Sunday, January 3, 2016

Make autism services affordable to all

Time can be the enemy for families waiting for a diagnosis for children they suspect may be on the autism spectrum. And after a child is diagnosed, the ability to pay for and access necessary therapies is sometimes an impossible roadblock.
Researchers from the Centers for Disease Control and Prevention (CDC) recently announced that an estimated 2.24 percent of children in the United States may have autism. This is a nearly 80 percent increase from 2011 to 2013, when it was estimated that 1.25 percent of children in the U.S. were diagnosed with autism.

Before diagnosis, families can experience waitlists as long as 12 months. After diagnosis, families often wait a few months to more than a year before starting treatment — that is, if they can afford treatment at all.

A growing disparity exists between families that are able to access and pay for services for their children with autism and those that cannot. Advocacy for early identification and intervention matters, but not all families can afford to follow through on what is recommended or do so quickly.

This places a greater burden on families, hospitals, school systems and communities.

In a new study in Autism, researchers from the CDC and other organizations found that 13 percent of children previously diagnosed with autism lost the diagnosis because of incorrect diagnoses, developmental maturation and treatment.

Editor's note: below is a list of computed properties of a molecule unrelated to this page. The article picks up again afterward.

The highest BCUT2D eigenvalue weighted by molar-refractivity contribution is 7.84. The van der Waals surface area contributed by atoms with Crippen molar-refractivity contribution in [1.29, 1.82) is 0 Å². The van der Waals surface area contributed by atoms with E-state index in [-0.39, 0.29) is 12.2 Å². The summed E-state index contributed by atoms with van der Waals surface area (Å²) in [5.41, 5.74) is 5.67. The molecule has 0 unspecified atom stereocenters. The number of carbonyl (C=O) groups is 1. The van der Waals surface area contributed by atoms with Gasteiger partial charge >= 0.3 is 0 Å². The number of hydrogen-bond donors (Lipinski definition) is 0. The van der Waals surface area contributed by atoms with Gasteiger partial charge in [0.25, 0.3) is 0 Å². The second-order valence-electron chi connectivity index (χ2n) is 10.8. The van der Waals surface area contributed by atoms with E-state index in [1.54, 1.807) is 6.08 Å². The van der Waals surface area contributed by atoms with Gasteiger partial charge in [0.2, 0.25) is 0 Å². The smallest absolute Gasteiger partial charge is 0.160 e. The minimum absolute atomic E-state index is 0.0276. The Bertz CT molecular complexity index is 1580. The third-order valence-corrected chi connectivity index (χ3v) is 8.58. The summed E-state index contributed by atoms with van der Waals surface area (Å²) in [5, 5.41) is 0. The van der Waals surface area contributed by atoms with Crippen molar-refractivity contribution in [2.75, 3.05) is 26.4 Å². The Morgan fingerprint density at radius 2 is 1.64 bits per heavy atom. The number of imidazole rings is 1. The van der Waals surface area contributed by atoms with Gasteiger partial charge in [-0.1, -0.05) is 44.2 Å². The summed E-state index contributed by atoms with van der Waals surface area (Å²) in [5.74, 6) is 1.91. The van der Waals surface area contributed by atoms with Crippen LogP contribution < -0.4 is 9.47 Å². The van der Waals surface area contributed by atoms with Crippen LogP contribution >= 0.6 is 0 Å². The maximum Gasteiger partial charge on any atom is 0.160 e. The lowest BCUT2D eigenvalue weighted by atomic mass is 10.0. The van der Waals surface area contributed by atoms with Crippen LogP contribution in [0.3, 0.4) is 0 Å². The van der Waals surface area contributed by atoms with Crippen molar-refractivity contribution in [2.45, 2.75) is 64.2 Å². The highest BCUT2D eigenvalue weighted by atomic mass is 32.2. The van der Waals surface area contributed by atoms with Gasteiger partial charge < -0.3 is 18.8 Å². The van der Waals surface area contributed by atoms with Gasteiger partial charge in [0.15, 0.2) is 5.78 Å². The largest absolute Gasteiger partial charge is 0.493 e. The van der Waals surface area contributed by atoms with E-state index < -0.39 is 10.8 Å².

These results are not surprising, and they reflect what I see in clinics in the Chicago area. On a typical day, I may see one family able to access up to 30 hours of direct services for their child with autism through private insurance or out-of-pocket expense, while another family cannot access private therapy because their insurance is not accepted and the out-of-pocket expense is too great. The out-of-pocket cost for one of hour of therapy for a child with autism can range from $100 per session to over $150, which can add up quickly.

The Affordable Care Act expanded coverage for autism, providing an important option for families to purchase plans in the marketplace. Unfortunately, not all families are able to afford the plans that cover more extensive therapies. The plans they are able to afford may not cover their preferred providers. To take away this option would be even more devastating for children and families and possibly leave them without any therapy for their child.

Compared with other children with special health care needs, children with autism face more serious gaps in insurance coverage, and many families report that coverage is inadequate. In Illinois, public insurance does not cover applied behavior analysis therapy, which can be very beneficial for children with autism.

Read the whole story HERE

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